Holidays and parties, birthdays and brewery tours, lunch dates and brunches. How do you manage a social calendar without blowing your diet? How do you indulge without falling completely off the wagon?
These are the questions I asked myself when I started to take my physical wellness seriously (read: wanting to look good in my wedding dress). I knew there would be parties and I knew there would be cravings but I was determined to reach my goal.
Now I don’t claim to be a nutritionist, dietician, or doctor here. I’m not advocating for cheat days themselves. What I’m saying is that you can recover from them when they happen. I’m saying you can be prepared.
The following is how I manage my “cheats” and make sure I’m getting every last ounce of satisfying goodness out of them so I can stay in control and guilt free.
Set the Rules
It’s important to set some guidelines for yourself before the cheat day happens. This will help you to recognize it and keep it from turning into a week-long binge. What kinds of rules should you set? That’s up to you. But I do suggest you do your rule-setting after a healthy meal while you’re feeling good about yourself.
As an example, here are my own rules:
- I still have to work out in the morning
- I only have a cheat meal not a cheat day (I lose control more easily if I do a whole day)
- I still pay attention to caloric intake, even if I intake a LOT
- I have to eat my meal at the table. No shame and no hiding.
Make it a Big Deal
One of the ways to ensure you get maximum satisfaction out of your cheat day is to make it a huge deal. Think about it the day (or days) before. Imagine the foods you’ll be eating and obsess over how amazing they will be. Get excited about the indulgence. Again, this is not going to be shame food.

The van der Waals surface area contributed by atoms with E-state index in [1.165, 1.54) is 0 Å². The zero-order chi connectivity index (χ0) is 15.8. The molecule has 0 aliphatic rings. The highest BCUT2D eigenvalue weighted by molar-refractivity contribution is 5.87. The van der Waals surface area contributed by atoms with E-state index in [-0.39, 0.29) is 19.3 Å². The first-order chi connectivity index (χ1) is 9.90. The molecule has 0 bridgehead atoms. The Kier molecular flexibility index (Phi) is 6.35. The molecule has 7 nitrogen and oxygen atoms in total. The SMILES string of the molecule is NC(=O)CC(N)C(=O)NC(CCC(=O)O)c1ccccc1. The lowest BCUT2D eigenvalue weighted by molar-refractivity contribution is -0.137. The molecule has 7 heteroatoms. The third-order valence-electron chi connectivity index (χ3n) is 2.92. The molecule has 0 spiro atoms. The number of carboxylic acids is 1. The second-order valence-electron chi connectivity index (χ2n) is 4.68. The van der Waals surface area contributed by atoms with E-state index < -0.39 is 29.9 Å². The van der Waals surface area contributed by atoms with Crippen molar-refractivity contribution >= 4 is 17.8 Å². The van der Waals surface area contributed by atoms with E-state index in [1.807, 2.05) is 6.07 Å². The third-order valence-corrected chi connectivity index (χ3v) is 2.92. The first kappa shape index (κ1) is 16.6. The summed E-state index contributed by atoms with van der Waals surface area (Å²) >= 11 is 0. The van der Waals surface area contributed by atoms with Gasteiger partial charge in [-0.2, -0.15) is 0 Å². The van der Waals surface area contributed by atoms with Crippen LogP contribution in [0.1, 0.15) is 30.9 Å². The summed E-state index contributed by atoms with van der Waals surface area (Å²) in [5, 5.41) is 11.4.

Making it a big deal is one of the reasons I have the workout rule for myself. It’s not that I think somehow I’m burning off my cheat meal by doing a workout. It’s more like I’m training for it. Like my cheat meal is such a big deal that I need to get pumped up and physically fit for it.
I’ll also let you in on a secret. Obsessing over a future cheat meal is a great way to politely decline other foods during the week. Office candy bowl? “No thanks, I’m looking forward to pizza later this week.” Brisket mac and cheese at lunch? “It’s one of my favorite foods, but I’m actually having it for dinner on Friday.”
Listen to Your Cravings
The only way you’ll be satisfied by your cheat day, is if you make sure to include the foods you’re craving. Listen to yourself. Are you craving something fatty? Something sugary? Something fried? Something baked? Satisfying those cravings as part of a planned cheat will help keep them quieter during the week. And don’t be surprised if your craving changes over a few days. I usually fall into a pizza habit, but that’s only because it’s what I crave all the time. Check in with yourself and make sure your plan still matches your cravings.
You may have noticed, pizza, mac and cheese . . . pretty much anything with cheese is a cheat meal theme for me. Maybe it’s because I live in Wisconsin. Maybe it’s because it tastes good.
Enjoy your cheat to its maximum potential by eliminating all distractions. Turn off the tv. Put your phone away. Clear your calendar if you have to! You’re making time and space for some serious food loving. By focusing on your eating, you’re committing this moment to memory.
Once distractions are eliminated, really concentrate on the experience of eating. Savor every morsel and satisfy all your senses.
- The flavor – the way it tastes on different parts of your tongue, the way you anticipate the flavor and the way your body reacts to the flavor
- The texture – softness or crunch, smoothness or chewiness, the feel in your hands, on your fork/spoon, on your tongue and against your teeth
- The color – the vibrancy of the ingredients and the contrast, the way the texture creates highlights and shadows and the translucency of liquids
- The sound – the crunches and the swallows and the number of chews it takes to eat
- The smell – breathe in and let the smells bring back memories of other meals, other times, and what this food means to you
If you can truly satisfy your mind and your body with this meal, you won’t still be craving it tomorrow. You can get back to your routine without the guilt of having fallen off the wagon.
The point is, if you’re going to have a cheat day, do it like you mean it. Don’t pile on the guilt and regret. Make the most of it, and satisfy the part of you that really needed it. Then move on. You’re still strong. You’re still on track. You’ve still got this.
—Written by Nina Ottman
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